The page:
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Ohio’s Struggle for Health Equity and Affordability

— May 1, 2024

Ohio residents spend more on healthcare than residents in most other states but experience poorer health outcomes.

Ohio, a state known for its industrial might and natural beauty, faces a complex healthcare challenge. Despite an increase in insured residents, a new report by the Health Policy Institute of Ohio paints a concerning picture regarding health equity and affordability.

A recent article about the report ranked Ohio 44th nationally in “health value,” a metric combining health outcomes and healthcare spending. This translates to a troubling reality: Ohioans spend more on healthcare than residents in most other states yet experience lower health equity and poorer outcomes.

“We spend more than many other states on health care,” Amy Rohling McGee, president of the Health Policy Institute of Ohio, said in a statement. “So, we’re not getting good value there.”

The reasons behind this disparity are multifaceted. A potential contributor is the high rate of preventable emergency department visits.  The Health Policy Institute of Ohio found that even those with employer-based insurance are more likely to utilize emergency rooms for non-urgent care compared to seeking treatment from a primary care physician or urgent care facility. This trend suggests delayed access to primary care, potentially leading to worsened health conditions and higher overall costs.

Ohio's Struggle for Health Equity and Affordability
Photo by Anna Shvets from Pexels

“Our hypothesis is that if people had access to primary care and a place to go before conditions worsened to the extent that they needed to go to the emergency department, then we would both have better health outcomes and lower health care spending,” McGee said.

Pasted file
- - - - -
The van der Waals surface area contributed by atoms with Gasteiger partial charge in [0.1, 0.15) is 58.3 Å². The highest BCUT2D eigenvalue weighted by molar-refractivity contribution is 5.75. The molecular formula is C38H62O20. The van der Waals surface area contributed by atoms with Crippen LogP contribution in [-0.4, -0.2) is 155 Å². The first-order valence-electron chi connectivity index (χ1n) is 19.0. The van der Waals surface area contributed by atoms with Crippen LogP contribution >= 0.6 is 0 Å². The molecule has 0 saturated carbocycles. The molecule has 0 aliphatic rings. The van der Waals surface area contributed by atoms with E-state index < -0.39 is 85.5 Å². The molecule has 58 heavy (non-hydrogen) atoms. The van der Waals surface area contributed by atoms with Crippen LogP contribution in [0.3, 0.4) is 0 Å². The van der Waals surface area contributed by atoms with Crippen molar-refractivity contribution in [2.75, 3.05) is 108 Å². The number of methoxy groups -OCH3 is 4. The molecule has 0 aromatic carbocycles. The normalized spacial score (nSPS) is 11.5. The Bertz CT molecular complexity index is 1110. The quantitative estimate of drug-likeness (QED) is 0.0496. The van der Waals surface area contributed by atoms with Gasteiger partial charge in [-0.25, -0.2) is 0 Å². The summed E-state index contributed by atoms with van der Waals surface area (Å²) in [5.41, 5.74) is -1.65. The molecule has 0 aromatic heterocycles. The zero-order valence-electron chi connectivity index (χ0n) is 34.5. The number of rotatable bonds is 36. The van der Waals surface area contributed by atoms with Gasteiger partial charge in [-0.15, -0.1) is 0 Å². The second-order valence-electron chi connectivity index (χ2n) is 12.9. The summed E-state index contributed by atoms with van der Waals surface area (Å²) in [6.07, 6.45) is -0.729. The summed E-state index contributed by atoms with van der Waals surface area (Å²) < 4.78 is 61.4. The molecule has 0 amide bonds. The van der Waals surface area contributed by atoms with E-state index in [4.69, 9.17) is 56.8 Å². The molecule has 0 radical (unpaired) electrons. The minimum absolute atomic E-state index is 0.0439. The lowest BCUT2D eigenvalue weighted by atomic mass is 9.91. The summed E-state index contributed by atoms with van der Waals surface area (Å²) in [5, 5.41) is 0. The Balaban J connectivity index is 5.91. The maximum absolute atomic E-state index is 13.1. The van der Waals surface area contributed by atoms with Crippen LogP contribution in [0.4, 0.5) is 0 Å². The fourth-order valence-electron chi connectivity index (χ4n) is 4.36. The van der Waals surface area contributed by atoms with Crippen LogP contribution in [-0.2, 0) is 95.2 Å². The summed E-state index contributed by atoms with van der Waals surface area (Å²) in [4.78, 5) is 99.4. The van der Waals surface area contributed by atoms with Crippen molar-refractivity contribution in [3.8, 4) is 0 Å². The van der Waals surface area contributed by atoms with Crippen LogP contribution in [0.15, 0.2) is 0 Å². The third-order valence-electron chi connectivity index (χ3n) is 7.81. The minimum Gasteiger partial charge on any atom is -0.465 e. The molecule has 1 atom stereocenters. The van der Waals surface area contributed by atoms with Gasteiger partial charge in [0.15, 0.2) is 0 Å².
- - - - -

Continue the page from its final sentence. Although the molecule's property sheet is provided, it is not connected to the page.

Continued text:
Limited access to primary care could be due to factors like distance or a shortage of healthcare professionals.  According to another news report, the Ohio Department of Health found that over 40 of Ohio’s 88 counties grapple with healthcare professional shortages, particularly in northeast Ohio.

Mental health is another significant shortcoming highlighted in the Health Policy Institute of Ohio report. The state ranks poorly in access to mental health services, with disparities impacting specific populations. LGBTQ+ youth in Ohio experience significantly worse mental health outcomes compared to their heterosexual counterparts, with higher rates of suicide attempts and lower access to affirming care.

Racial disparities are also a major concern. Black Ohioans experience significantly worse treatment in healthcare settings and higher rates of food insecurity compared to white residents. These disparities stem from policies and practices that limit access to necessary care, perpetuate discrimination, and contribute to social and economic disadvantages like redlining.

However, the report isn’t entirely devoid of positive developments. Ohio has seen improvements in areas like primary care access, early-stage cancer diagnosis, and unemployment rates. The state’s uninsured rate has also significantly decreased in the past decade.

Moving forward, the Health Policy Institute of Ohio recommends a multi-pronged approach to address these issues. Establishing a commission to investigate high healthcare spending and exploring ways to reduce costs for consumers and businesses is a crucial first step. Expanding the healthcare workforce, improving provider network accuracy, and increasing access to mental health services, including telehealth options and youth support programs, are also essential.

The report further emphasizes the need for increased food security measures, potentially by bolstering programs like WIC and Senior Farmers’ Market Nutrition programs. By addressing these challenges and promoting health equity, Ohio can strive for a future where all residents have the opportunity to live long and healthy lives.


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Ohio ranks near bottom for health care value, report finds

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